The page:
Mark Cuban invests in Fantasy Labs, a software startup selling tools to fantasy sports players

Cuban, a big sports fan, owns the Dallas Mavericks.
Cuban, a big sports fan, owns the Dallas Mavericks.

One of the most recognizable entrepreneurs in America is betting on the future of daily fantasy sports.

Mark Cuban, a star of ABC’s “Shark Tank” and billionaire owner of the NBA’s Dallas Mavericks, has made an undisclosed investment in Fantasy Labs.

The Beverly-based startup, co-founded by professional daily fantasy player Peter Jennings, doesn’t compete with fantasy sports contest sites like Boston-based DraftKings. Instead, Fantasy Labs sells web-based software that can help fantasy contestants research and build lineups of promising real-life athletes, which they can then enter in another company’s fantasy contests.

Cuban’s stake is the first outside investment in Fantasy Labs, which was previously funded by its five co-founders, company president Dan Fabrizio said.

“People have been knocking on our door for the last six months because they see the industry’s hot,” Fabrizio said. The team held out. “Then somebody comes along like Mark Cuban, who’s a nice intersection of sports, celebrity, and entrepreneur, with a proven background in tech.”

The news comes at a contentious time for daily fantasy sports sites, which are under intense legal scrutiny in several states. New York is the most serious: DraftKings and New York’s FanDuel are fighting a lawsuit from Attorney General Eric Schneiderman, who accuses them of violating gambling laws.

Cuban’s stake, however, signals that he thinks the industry has a chance of withstanding the regulatory questions — in a news release, Cuban called it “an industry that is poised for huge growth.”

Fabrizio also is the founder of Sports Insights, a decade-old company which sells software that supplies real-time odds and other data to people who bet on sports in places where such gambling is legal.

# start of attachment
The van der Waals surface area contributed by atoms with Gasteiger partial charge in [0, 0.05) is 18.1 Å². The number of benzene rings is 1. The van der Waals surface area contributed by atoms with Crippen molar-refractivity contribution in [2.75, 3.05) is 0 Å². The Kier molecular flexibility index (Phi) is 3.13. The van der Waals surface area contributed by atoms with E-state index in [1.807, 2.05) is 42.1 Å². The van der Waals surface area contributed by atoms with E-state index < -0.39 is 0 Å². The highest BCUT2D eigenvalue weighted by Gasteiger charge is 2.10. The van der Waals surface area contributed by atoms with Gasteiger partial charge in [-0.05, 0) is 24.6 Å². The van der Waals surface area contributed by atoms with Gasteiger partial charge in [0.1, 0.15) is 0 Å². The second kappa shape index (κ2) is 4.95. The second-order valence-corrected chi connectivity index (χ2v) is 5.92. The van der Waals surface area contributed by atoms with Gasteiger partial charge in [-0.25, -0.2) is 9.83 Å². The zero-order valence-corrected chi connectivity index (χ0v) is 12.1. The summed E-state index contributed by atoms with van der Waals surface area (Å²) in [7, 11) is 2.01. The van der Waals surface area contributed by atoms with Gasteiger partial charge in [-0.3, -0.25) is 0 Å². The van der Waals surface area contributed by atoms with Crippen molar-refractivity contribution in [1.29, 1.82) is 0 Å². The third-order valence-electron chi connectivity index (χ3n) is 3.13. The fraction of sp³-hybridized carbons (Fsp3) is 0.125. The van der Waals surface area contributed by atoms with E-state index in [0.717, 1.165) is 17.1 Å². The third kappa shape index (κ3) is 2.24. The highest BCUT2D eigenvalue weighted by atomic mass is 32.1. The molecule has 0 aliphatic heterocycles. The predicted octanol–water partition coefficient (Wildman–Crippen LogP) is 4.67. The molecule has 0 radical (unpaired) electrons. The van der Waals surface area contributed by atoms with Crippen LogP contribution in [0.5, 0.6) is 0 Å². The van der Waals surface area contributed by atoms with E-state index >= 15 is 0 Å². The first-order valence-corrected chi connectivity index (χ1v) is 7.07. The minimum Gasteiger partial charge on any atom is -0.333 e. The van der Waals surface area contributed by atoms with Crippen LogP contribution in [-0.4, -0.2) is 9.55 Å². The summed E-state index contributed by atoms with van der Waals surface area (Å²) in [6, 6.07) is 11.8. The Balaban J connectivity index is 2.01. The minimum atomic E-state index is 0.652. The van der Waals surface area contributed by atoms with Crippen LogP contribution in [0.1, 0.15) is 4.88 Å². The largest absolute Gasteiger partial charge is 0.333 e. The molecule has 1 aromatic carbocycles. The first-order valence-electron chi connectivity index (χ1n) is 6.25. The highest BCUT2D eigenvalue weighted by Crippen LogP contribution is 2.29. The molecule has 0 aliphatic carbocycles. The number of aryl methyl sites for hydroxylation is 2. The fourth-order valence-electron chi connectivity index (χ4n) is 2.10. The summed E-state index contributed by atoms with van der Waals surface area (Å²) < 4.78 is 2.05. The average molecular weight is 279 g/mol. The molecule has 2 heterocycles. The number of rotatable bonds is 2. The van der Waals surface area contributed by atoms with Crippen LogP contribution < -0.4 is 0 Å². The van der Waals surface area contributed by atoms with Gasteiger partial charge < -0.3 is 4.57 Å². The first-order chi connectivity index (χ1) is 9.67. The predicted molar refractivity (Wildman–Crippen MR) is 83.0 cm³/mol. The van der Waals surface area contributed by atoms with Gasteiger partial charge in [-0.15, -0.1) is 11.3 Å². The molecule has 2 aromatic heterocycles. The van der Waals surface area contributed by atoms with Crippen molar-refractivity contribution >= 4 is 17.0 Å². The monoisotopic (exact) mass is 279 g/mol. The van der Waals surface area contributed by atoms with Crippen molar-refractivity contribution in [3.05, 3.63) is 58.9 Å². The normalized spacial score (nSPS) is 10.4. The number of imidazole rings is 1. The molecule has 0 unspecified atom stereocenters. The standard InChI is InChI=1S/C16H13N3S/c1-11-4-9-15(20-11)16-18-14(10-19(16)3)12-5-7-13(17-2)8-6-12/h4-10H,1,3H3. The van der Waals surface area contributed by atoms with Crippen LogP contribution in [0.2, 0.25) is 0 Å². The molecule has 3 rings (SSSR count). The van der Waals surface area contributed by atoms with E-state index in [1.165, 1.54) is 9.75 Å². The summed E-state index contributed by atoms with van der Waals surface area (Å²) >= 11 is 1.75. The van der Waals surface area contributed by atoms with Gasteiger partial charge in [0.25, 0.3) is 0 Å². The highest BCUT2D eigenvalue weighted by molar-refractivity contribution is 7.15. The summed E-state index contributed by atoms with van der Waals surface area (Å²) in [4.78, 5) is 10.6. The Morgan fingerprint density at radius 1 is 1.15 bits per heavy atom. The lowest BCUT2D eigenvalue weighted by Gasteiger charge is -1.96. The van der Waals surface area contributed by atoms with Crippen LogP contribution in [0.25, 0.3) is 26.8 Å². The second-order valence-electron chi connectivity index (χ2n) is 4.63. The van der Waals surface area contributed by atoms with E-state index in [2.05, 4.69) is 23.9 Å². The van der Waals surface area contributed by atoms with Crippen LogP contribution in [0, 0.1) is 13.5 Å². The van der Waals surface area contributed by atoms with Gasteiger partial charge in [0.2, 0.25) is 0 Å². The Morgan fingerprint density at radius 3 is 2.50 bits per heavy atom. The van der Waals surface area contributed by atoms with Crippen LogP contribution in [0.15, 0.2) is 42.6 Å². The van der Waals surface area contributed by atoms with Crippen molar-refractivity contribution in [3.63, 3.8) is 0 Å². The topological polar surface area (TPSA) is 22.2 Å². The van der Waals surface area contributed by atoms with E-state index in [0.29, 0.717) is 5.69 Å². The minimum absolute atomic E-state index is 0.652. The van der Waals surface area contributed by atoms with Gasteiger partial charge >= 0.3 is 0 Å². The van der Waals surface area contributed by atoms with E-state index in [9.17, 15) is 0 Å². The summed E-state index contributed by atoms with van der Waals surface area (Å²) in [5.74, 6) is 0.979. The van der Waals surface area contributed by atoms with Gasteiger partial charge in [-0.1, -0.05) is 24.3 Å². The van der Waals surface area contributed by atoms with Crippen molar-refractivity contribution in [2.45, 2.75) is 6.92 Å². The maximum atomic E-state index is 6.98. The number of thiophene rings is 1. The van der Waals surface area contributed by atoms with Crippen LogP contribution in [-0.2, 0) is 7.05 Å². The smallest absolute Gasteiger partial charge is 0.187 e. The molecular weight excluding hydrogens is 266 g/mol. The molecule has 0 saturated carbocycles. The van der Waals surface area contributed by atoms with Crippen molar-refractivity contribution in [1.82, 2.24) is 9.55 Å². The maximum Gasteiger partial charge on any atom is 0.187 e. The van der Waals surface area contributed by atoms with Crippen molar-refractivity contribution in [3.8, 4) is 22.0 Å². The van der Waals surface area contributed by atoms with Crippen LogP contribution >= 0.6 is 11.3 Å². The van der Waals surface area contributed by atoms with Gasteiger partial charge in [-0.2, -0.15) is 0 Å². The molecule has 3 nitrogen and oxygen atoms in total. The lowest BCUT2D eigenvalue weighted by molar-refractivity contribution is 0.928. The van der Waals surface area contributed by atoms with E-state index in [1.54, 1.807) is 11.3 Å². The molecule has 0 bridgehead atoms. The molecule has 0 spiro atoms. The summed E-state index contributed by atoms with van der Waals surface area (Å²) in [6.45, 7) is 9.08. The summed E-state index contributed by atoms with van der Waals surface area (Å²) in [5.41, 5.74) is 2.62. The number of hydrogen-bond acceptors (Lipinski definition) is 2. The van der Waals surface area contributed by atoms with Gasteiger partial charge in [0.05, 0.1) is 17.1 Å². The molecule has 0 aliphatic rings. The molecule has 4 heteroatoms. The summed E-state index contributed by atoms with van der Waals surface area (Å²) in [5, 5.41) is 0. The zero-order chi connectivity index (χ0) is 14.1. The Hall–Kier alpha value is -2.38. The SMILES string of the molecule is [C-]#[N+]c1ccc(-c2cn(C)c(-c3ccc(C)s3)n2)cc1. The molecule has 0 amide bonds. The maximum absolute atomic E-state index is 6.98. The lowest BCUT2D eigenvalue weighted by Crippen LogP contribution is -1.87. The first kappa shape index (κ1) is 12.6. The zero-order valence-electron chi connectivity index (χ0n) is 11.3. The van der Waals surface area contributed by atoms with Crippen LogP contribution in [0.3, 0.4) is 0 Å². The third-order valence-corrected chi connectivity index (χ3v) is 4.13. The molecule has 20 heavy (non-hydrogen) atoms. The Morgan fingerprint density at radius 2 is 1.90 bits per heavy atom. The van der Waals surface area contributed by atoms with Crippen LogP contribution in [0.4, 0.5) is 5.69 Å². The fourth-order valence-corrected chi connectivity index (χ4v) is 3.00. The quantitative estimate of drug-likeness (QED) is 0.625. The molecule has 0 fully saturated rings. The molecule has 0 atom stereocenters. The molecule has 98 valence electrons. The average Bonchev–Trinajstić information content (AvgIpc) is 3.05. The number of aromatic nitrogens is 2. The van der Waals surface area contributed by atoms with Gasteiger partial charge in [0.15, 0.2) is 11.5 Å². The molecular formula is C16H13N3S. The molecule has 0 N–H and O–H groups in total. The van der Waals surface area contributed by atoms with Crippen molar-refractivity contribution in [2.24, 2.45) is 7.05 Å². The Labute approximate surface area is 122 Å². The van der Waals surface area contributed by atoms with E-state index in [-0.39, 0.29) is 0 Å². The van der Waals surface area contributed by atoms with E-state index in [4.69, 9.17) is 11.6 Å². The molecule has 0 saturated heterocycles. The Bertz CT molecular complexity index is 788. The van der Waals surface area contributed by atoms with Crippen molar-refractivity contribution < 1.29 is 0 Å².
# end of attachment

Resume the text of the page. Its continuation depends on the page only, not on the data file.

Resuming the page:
“We saw daily fantasy emerging and it’s a similar type of thing — it’s trying to make predictions on the future of multiple sporting events,” he said. “We came in and said, well, we’re doing a lot of this stuff for the traditional sports betting market.”

The idea didn’t really catch on, Fabrizio said, until he met daily fantasy experts to partner with. That helped the startup bridge the “last mile” in developing a product that serves players’ actual needs, he said.

Fantasy Labs is among a recent wave of startups that seek to offer tools to players, who compete to assemble the best fantasy roster of real-world athletes. Among its competitors is the more recently launched RotoQL, co-founded by Boston-based professional daily fantasy player Saahil Sud.

“When we first started, we definitely got a lot of negative feedback from some of the professional players — somewhat jokingly — about giving up our edge,” he said.

But big players in the industry, including the major companies, realize that more casual players need to have a chance to compete with people who are essentially making daily fantasy a full-time job.

“They need people to have tools, to have information, to level the playing field so that people can have fun and continue to play,” Fabrizio said.

Most of the company’s small staff is based around the country, with Fabrizio operating out of the company’s corporate headquarters of Beverly. The investment will allow Fantasy Labs to expand hiring in the coming year, Fabrizio said.